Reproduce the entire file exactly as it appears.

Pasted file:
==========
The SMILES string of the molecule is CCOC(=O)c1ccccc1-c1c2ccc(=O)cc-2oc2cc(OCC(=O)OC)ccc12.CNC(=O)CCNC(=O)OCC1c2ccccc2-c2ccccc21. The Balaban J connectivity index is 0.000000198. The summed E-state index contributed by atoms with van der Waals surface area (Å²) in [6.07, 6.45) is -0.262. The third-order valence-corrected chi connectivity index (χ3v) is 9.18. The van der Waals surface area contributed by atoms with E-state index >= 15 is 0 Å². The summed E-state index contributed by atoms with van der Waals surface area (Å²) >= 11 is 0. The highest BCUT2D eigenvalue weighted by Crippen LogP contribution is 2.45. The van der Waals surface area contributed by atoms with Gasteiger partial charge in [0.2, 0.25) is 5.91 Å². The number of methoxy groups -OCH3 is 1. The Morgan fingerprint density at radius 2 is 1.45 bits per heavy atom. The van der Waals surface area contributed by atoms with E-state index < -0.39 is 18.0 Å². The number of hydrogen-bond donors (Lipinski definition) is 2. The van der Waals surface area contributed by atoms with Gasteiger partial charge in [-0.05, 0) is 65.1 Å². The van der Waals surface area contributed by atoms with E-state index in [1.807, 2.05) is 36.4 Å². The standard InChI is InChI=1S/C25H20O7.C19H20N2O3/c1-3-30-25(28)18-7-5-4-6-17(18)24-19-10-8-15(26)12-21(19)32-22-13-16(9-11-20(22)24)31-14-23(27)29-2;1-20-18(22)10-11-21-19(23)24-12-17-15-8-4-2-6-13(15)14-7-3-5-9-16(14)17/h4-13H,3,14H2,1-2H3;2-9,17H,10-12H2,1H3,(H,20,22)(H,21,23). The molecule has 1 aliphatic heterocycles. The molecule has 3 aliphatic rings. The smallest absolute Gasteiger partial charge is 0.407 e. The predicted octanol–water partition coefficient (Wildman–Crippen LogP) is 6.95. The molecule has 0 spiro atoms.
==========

The SMILES string of the molecule is CCOC(=O)c1ccccc1-c1c2ccc(=O)cc-2oc2cc(OCC(=O)OC)ccc12.CNC(=O)CCNC(=O)OCC1c2ccccc2-c2ccccc21. The Balaban J connectivity index is 0.000000198. The summed E-state index contributed by atoms with van der Waals surface area (Å²) in [6.07, 6.45) is -0.262. The third-order valence-corrected chi connectivity index (χ3v) is 9.18. The van der Waals surface area contributed by atoms with E-state index >= 15 is 0 Å². The summed E-state index contributed by atoms with van der Waals surface area (Å²) >= 11 is 0. The highest BCUT2D eigenvalue weighted by Crippen LogP contribution is 2.45. The van der Waals surface area contributed by atoms with Gasteiger partial charge in [0.2, 0.25) is 5.91 Å². The number of methoxy groups -OCH3 is 1. The Morgan fingerprint density at radius 2 is 1.45 bits per heavy atom. The van der Waals surface area contributed by atoms with E-state index < -0.39 is 18.0 Å². The number of hydrogen-bond donors (Lipinski definition) is 2. The van der Waals surface area contributed by atoms with Gasteiger partial charge in [-0.05, 0) is 65.1 Å². The van der Waals surface area contributed by atoms with E-state index in [1.807, 2.05) is 36.4 Å². The standard InChI is InChI=1S/C25H20O7.C19H20N2O3/c1-3-30-25(28)18-7-5-4-6-17(18)24-19-10-8-15(26)12-21(19)32-22-13-16(9-11-20(22)24)31-14-23(27)29-2;1-20-18(22)10-11-21-19(23)24-12-17-15-8-4-2-6-13(15)14-7-3-5-9-16(14)17/h4-13H,3,14H2,1-2H3;2-9,17H,10-12H2,1H3,(H,20,22)(H,21,23). The molecule has 1 aliphatic heterocycles. The molecule has 3 aliphatic rings. The smallest absolute Gasteiger partial charge is 0.407 e. The predicted octanol–water partition coefficient (Wildman–Crippen LogP) is 6.95. The molecule has 0 spiro atoms.